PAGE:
Chef Graeme gave the demonstration today and his quiet and serious manner was quite a contrast to Chef Matthew yesterday.
The lesson involved making Creme Patissiere, or Pastry Cream in English, and its derivatives. Creme Patissiere is a cooked mixture of egg yolks, sugar, flour, milk and vanilla. It is used as the base of 3 cremes used in all sorts of cakes, tarts and pastries.
- Creme Diplomat has whipped cream added to the creme patissiere.
- Creme Mousseline has soft butter added.
- Creme Chibouste has italian meringue added (see below).
The 3 types of meringue were also demonstrated by the chef.
- French Meringue is egg white whisked and then sugar at room temperature whisked in.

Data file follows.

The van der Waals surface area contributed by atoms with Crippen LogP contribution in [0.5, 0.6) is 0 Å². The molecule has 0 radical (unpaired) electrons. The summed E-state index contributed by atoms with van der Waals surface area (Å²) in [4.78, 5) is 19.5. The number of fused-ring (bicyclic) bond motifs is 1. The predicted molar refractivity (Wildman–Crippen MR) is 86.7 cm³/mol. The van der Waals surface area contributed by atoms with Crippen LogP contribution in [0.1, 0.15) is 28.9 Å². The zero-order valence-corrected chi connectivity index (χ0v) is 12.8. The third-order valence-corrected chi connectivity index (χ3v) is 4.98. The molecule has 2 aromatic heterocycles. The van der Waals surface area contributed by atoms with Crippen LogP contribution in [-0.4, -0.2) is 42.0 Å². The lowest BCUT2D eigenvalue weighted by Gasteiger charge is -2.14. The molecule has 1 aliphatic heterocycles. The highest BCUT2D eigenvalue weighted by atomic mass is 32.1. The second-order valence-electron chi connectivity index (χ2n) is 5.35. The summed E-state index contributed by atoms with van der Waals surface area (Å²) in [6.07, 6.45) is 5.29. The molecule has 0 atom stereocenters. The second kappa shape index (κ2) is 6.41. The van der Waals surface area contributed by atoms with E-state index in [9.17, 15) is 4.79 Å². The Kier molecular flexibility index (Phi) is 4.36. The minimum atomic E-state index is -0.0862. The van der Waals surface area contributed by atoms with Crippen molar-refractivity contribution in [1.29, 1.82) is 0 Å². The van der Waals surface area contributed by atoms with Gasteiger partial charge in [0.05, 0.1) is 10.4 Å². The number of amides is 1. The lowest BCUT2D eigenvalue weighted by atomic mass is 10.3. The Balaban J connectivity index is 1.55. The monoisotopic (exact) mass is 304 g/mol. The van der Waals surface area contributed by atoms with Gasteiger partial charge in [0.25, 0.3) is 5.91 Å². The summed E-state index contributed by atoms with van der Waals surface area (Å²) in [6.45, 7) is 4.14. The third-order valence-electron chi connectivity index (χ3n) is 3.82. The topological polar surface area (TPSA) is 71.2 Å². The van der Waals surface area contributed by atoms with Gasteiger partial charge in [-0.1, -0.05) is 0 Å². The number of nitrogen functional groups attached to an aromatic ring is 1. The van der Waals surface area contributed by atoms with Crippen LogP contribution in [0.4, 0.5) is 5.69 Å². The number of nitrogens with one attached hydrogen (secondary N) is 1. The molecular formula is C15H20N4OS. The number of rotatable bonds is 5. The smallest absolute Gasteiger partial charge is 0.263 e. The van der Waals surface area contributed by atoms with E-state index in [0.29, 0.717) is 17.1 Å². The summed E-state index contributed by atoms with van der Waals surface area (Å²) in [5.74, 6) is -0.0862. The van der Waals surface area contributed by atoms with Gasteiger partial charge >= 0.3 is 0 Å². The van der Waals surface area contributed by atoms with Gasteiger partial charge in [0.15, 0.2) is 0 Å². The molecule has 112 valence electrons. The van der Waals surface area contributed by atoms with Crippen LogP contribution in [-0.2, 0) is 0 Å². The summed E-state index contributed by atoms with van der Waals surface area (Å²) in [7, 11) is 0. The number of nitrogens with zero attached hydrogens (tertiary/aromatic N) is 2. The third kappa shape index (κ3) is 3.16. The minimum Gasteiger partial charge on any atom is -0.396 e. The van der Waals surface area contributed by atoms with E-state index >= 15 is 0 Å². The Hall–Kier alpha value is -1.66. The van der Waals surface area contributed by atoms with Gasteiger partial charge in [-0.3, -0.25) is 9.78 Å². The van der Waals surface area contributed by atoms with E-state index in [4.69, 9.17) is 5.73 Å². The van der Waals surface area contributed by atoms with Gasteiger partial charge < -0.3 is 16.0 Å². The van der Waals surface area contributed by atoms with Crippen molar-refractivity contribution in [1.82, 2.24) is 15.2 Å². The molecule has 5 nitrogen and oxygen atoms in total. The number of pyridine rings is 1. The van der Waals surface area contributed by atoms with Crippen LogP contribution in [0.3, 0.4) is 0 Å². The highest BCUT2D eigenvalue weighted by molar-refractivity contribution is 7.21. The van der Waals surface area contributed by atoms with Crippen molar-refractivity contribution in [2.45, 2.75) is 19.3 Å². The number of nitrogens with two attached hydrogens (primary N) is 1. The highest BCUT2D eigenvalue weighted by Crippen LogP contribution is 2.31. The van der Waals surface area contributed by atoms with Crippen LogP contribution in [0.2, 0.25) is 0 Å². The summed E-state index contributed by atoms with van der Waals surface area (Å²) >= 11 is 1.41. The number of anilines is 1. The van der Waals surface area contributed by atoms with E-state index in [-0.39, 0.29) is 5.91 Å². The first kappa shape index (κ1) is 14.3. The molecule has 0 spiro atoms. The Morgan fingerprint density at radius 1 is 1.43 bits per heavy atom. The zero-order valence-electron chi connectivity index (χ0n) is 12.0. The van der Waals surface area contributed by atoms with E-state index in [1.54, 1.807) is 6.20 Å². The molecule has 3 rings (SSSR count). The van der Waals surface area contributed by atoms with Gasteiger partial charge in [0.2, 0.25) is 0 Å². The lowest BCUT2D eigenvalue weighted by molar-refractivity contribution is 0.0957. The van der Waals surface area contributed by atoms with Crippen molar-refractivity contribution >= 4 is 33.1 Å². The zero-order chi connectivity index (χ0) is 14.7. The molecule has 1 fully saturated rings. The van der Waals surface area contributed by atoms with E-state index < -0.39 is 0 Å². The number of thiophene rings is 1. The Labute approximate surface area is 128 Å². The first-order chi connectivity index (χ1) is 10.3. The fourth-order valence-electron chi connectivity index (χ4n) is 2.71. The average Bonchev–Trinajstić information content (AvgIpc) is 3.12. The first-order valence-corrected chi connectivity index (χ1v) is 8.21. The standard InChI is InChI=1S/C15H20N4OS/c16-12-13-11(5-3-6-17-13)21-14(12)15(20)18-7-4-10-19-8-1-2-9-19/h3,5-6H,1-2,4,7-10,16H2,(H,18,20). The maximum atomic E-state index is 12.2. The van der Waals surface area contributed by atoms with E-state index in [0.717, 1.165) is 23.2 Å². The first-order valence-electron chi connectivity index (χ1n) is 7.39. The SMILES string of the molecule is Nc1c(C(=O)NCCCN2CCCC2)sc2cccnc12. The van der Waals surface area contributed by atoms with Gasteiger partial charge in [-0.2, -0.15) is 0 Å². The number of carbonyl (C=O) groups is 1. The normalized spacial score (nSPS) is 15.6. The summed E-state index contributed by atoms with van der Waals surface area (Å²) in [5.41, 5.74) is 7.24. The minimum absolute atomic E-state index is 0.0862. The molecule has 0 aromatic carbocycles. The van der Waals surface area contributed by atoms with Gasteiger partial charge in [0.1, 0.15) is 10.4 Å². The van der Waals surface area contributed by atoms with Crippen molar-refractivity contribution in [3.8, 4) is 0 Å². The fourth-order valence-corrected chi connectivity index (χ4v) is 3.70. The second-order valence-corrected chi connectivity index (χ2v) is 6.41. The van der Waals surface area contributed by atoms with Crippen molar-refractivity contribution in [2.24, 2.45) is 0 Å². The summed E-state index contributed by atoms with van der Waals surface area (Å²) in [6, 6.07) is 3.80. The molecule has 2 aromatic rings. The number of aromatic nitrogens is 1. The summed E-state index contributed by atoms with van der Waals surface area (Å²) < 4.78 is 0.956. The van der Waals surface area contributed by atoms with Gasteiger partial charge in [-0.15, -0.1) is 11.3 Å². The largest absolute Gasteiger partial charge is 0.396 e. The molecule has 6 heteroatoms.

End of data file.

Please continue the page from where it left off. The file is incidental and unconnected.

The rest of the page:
- Swiss Meringue is egg white and sugar heated over a bain marie (water bath) to 55 °C to dissolve the sugar and then whisked until cool.
- Italian Meringue is whisked egg white to which sugar syrup, boiled to the soft ball stage, is slowly drizzled into the whisking egg whites and whisked until cool.
The chef then showed his skill at piping by piping and baking the following meringue shapes:
In the practical we had the same chef as yesterday, a young French chef, Nicolas. Yesterday I enjoyed his instruction and today was no different.
We were to make Creme Patissiere and, once it had cooled, fold in whipped cream to make Creme Diplomat. Quite straightforward and tasted delicious.
Next we made swiss meringue and chantilly cream in pairs for some piping practice. The chef came round and for each of us piped 3 different designs that we were to pipe a line of, in meringue and also in whipped cream. Here are my efforts – the left most of each line is the chef’s (perfect) example. The rest are my very modest efforts:
Still, once baked in the oven, it made a lovely dessert mixed with the creme diplomat and yesterday’s fruit salad. I had enough for several bowls. Yumm.